Commercial relationships are key to creating a global mobility network

While many people revere ride-hailing apps, what they offer is often unsuitable for discerning corporate clients. Brunel takes a different approach, building a global transportation network that is expansive, efficient and accountable

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Drivers have started to realise that owning a brand new vehicle and suffering through its depreciation is a flawed model

Like many of the world’s well-established industries, the transportation sector is under assault from new technologies. Ride-hailing companies Uber, Lyft and Didi Chuxing have swiftly amassed large user bases, increasing the level of service customers expect in the process. Alongside their rise, many uncertainties and questions have emerged. Though corporate clients use these services for their staff, they are often unsatisfied with the level of indemnification and adherence to corporate social responsibility initiatives these large peer-to-peer apps provide.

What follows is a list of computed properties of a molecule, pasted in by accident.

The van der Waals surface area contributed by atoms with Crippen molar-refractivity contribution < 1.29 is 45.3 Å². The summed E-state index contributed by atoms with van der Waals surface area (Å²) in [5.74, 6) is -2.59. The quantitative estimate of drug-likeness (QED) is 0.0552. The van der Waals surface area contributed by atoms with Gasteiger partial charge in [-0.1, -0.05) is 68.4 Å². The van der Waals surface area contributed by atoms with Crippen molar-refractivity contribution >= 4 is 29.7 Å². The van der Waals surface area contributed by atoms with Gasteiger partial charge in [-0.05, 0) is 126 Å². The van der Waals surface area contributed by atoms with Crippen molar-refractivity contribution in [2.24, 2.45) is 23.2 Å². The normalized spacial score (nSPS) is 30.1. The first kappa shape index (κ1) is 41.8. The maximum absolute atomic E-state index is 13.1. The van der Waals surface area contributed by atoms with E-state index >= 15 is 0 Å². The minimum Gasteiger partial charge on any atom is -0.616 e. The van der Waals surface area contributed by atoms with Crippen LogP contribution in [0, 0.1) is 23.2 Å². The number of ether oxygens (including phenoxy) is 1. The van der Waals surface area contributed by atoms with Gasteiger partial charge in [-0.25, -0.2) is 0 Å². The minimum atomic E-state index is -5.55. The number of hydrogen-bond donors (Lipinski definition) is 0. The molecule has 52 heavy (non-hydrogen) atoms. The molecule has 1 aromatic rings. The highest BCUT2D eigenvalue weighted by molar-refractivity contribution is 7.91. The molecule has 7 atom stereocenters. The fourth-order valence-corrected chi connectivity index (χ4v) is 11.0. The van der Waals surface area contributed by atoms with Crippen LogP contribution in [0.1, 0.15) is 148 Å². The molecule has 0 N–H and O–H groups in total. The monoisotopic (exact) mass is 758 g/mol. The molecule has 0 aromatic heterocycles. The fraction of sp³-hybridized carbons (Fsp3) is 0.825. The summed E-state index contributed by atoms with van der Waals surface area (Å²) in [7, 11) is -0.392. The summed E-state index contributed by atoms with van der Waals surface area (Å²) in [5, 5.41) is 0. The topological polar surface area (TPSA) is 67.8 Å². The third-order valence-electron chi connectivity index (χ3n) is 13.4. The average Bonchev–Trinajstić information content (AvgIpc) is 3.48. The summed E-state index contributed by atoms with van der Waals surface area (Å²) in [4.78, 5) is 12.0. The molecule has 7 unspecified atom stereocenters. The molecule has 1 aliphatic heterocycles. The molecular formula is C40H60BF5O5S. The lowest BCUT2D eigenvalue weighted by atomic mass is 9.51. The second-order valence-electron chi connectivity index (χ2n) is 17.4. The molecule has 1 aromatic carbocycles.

The development of autonomous vehicles is adding to this uncertainty. Millennials aren’t expected to buy as many cars as previous generations, instead favouring ‘mobility as a service’. But in a world where the potential cost of car ownership could skyrocket with the introduction of new technologies, the difference between an autonomous vehicle that is rented and an autonomous cab for hire is an important distinction.

While the vehicle may be able to drive itself, who – or what – will be responsible for maintenance and cleaning? Cab operators may not be driving the cars per se, but they may be the ones keeping them on the road or acting as fleet depots. Car manufacturers Daimler, Renault, Nissan and Ford are all heavily investing in future mobility services, but with so many questions left unanswered, it seems as if everyone is simply hedging their bets.

Track record
At Brunel, we believe we are well positioned to play an important role in the future of the mobility sector. We are a ground-transportation provider that boasts an extensive fleet of vehicles in and around London. What’s more, we are a global player in what has become known as the ‘vehicle-with-driver service industry’.

Attempts to wipe away all incumbent operators in the mobility sector and replace them are folly